This call has also been echoed in the past by Positive Ageing Advocate Marcus Riley, who called out the government for placing a “lack of priority” on the needs of over-60s, citing the “ridiculous turnover” of aged care ministers in recent years and the narrow focus of government policy as contributing factors to the current situation, which led to the announcement of a royal commission into the aged care sector last October.

Read more: ‘Politicians need to prioritise older Australians by focusing on aged care’

One area that many older Australians will be hoping crops up in Tuesday’s budget is retirement income, with COTA calling for an independent and comprehensive review into all areas of retirement income, including issues such as the age pension asset test taper rate which they believe actually acts as a disincentive for older Australians to save money.

Linked to the issue of retirement income are elements such as employment among mature age workers and rent allowance, both of which can present significant financial issues for over-60s across the country.

Yates said: “One of the things that we know is that because our workforce participation rate isn’t as high for mature aged workers, we’re actually leaving GDP money on the table – the economy could be stronger, taxes could be stronger. Instead we’ve got large numbers of older workers on Newstart – the largest group of people on Newstart are mature are workers and they stay there longer and cost lots of money.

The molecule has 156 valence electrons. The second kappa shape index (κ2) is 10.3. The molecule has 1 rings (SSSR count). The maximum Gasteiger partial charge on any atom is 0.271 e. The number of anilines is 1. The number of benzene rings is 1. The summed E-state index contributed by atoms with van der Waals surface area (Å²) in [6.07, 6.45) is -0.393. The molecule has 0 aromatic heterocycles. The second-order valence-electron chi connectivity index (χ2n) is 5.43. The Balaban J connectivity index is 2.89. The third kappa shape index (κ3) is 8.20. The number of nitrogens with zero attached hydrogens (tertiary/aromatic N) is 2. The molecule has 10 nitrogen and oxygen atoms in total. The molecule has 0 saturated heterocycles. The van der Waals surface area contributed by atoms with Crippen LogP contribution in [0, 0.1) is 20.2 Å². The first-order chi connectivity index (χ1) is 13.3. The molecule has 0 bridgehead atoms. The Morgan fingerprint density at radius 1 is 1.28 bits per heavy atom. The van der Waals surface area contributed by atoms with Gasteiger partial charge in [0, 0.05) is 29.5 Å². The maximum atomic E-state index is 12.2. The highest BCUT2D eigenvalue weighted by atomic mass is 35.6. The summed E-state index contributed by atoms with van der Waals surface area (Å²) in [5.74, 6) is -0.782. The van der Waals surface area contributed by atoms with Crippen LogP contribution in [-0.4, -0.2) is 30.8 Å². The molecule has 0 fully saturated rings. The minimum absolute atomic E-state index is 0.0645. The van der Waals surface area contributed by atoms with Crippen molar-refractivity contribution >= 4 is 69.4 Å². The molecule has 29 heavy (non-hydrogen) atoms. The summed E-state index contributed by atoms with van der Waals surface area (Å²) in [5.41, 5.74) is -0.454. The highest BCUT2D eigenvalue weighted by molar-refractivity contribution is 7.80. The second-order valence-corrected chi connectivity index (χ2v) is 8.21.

“Economically we are actually holding ourselves back in terms of productivity if we’re not utilising the full talents that are out there.”

Read more: Older Aussies ‘stuck on Newstart’ for longer than Millennials

While one of the ways COTA believe the government could tackle the “complex issue” of inadequate rent allowance is by introducing a differential rate that reflects the price of rent in different areas of the country.

In addition to increased funding for portfolio areas that directly affect senior Australians, COTA believe that a cross-government approach would provide the most benefit as so many issues that affect over-60s are linked to more than one area, for example being out of work can affect wellbeing which is linked to health care.

They also want to see a renewed commitment to the More Choices for a Longer Life package that was introduced in last year’s budget.

Yates added: “Even getting different divisions and programmes within a department to talk to each other is sometimes a challenge. that’s why that package last year was so important. But I think we need stronger and consistent commitment at the top for that kind of focus. After putting out the package, i think there was a sort of loss of focus for a while.

Federal Treasurer Josh Frydenberg is due to deliver his 2019/20 Budget at 7.30pm on Tuesday, April 2.

What would you like to see included in the budget? Do you agree with the points raised by COTA?